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Leading causes of death

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2000 to 2004

Cancer and heart disease, the two leading causes of death for Canadians, were responsible for just over one-half (52.4%) of all deaths in 2004. However, the leading causes of death varied widely by age group.

Of 226,584 deaths in 2004, cancer accounted for 29.5% and heart disease, 22.9%. The proportion for cancer was up slightly from 2000, while the proportion for heart disease declined. Stroke, the third leading cause, was responsible for 6.5%.

These were followed in order by chronic lower respiratory diseases, unintentional injuries (accidents), diabetes, influenza and pneumonia, Alzheimer's disease, suicide and kidney disease.

Among young adults, however, it was a different story. In the age groups 15 to 24 and 25 to 34, unintentional injuries (accidents) were by far the leading cause of death, followed by suicide. Cancer placed third for both groups.

The relative burden of cancer and heart disease also had different patterns across age groups. They did not become the top two leading causes until the age group 45 to 54.

The relative burden of cancer reached its highest level for individuals aged 55 to 64, when it accounted for almost half (47.7%) of all deaths. The proportion of deaths due to cancer declined for those aged 65 to 74 (43.3%), then fell sharply to 14.5% for those aged 85 and older.

In contrast, the relative burden of heart disease increased steadily as the population aged. It surpassed the relative burden of cancer deaths at the age of 85 and older.

Mortality rates down for both cancer, heart disease

To eliminate the impact of population aging on death rates, comparisons over time are made using age-standardized mortality rates. Thus, these comparisons reflect the actual changes in mortality.

Between 2000 and 2004, age-standardized mortality rates declined for all 10 leading causes of death, except for diabetes, influenza and pneumonia. Rates for cancer were down 3.7%, while those for heart disease fell 16.6%.

Top three causes of death same for men and women

Men and women shared the same 10 leading causes of death in 2004, although not in the same order. For both, the top three were cancer, heart disease and stroke, which remained unchanged between 2000 and 2004.

In 2004, the ranking for three other causes (diabetes, influenza and pneumonia, and kidney disease) was also the same for both sexes.

Differences between sexes were observed in the ranking of unintentional injuries and suicide. Unintentional injuries were the fourth leading cause of death among men, but seventh among women. Suicide was the seventh leading cause among men, but tenth for women.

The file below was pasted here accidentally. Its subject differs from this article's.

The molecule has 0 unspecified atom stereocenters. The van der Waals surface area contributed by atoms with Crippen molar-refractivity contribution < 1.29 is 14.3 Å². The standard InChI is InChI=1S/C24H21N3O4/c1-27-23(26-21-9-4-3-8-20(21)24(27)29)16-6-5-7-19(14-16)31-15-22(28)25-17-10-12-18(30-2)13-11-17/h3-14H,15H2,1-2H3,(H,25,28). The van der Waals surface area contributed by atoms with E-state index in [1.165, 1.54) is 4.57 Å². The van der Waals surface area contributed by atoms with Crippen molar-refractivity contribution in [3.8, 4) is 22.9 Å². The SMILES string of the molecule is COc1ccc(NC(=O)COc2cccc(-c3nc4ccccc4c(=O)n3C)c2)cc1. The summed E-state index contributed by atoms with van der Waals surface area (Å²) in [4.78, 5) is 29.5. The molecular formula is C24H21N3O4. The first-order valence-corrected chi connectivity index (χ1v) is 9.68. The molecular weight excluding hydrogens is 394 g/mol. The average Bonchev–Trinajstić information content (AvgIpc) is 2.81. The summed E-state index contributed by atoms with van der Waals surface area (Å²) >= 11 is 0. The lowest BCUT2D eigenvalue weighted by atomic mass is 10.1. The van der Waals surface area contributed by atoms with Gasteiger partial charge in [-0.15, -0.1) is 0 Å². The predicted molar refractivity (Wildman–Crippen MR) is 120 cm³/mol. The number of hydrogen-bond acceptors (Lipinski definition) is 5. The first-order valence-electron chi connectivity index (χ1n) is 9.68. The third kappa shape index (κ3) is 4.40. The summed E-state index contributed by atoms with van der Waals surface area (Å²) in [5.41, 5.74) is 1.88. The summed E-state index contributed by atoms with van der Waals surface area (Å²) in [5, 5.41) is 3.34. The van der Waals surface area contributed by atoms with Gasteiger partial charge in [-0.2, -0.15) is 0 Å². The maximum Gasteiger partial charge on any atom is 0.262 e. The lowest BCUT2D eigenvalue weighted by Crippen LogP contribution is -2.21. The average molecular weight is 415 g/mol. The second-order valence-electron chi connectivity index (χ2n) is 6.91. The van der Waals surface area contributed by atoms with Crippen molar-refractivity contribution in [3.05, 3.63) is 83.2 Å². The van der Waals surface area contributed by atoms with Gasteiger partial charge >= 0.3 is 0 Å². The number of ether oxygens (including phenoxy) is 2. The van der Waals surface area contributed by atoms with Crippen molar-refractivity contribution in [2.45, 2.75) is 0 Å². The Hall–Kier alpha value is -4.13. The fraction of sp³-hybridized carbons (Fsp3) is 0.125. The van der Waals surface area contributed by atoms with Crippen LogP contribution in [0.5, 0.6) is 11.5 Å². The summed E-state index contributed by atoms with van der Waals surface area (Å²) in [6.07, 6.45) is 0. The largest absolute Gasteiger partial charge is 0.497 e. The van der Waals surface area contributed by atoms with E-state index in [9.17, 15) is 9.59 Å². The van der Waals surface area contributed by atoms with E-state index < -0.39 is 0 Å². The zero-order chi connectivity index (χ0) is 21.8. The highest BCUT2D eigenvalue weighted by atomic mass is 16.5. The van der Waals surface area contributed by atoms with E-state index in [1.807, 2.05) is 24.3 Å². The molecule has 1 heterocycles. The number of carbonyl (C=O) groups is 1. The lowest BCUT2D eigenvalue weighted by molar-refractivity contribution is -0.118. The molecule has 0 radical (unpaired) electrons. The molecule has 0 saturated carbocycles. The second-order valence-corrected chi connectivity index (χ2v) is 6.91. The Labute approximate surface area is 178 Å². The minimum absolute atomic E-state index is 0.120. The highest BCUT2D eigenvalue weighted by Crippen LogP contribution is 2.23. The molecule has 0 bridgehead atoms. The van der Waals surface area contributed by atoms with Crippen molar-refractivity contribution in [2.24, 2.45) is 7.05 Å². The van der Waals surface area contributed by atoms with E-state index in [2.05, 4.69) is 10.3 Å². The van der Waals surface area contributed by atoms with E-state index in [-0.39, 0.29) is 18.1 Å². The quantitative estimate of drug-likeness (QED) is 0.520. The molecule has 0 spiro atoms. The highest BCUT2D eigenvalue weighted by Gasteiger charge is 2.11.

Note to readers

Since reference year 2000, causes of death are coded to the 10th revision of the World Health Organization's International Statistical Classification of Diseases and Related Health Problems (ICD-10). From the approximately 8,000 ICD-10 codes valid for underlying causes of death, aggregated groups of causes of death were developed to summarize and to rank the leading causes of death. The methodology used to select the rankable causes was developed by the National Center for Health Statistics (NCHS) of the US Department of Health and Human Services. Previous leading causes of death publications of Statistics Canada were based on earlier versions of International Statistical Classification of Diseases (ICD).

There were also important differences between the sexes in the number of deaths for certain leading causes of death in 2004. In the case of suicide, there were three times more suicides among men than among women, while 7 out of every 10 of deaths from Alzheimer's disease were women.

Infant deaths

As has been the case since 2000, congenital abnormalities and short gestation were the two leading causes of infant death. Together they were responsible for 37.4% of 1,775 deaths of children younger than one year old in 2004.

Canada-US comparison

Cancer outranked heart disease as the most common cause of death in Canada in 2004. However, in the United States, the ranking of these causes was reversed.

In the United States, about 23% of all deaths were attributed to cancer, compared with about 30% in Canada. Conversely, 27% of all deaths were attributed to heart disease in the United States, compared with 23% in Canada. Stroke was the third-leading cause in both countries.

Suicide outranked homicide as a leading cause of deaths among young adults aged 15 to 24 in Canada, while homicide ranked higher than suicide in the United States.

In Canada, suicide and homicide were the second and fourth leading causes of youth death. On the other hand, homicide was the second leading cause of youth death and suicide the third in the United States.

Available on CANSIM: tables 102-0561 to 102-0563.

Definitions, data sources and methods: survey numbers, including related surveys, 3231 and 3233.

The Leading Causes of Death in Canada, 2000 to 2004 (84-215-XWE, free), is now available from the Publications module of our website.

For general information, contact Client Services (613-951-1746; fax: 613-951-4198;, Health Statistics Division.

To enquire about the concepts, methods and data quality of this release, contact Shiang Ying Dai (613-951-1759) or Patricia Schembari (951-9502), Health Statistics Division.

Table 1
Ranking and number of deaths for the 10 leading causes, Canada

Table 2
Sex ratio, ranking, number and percentage of male and female deaths for the 10 leading causes, Canada, 2004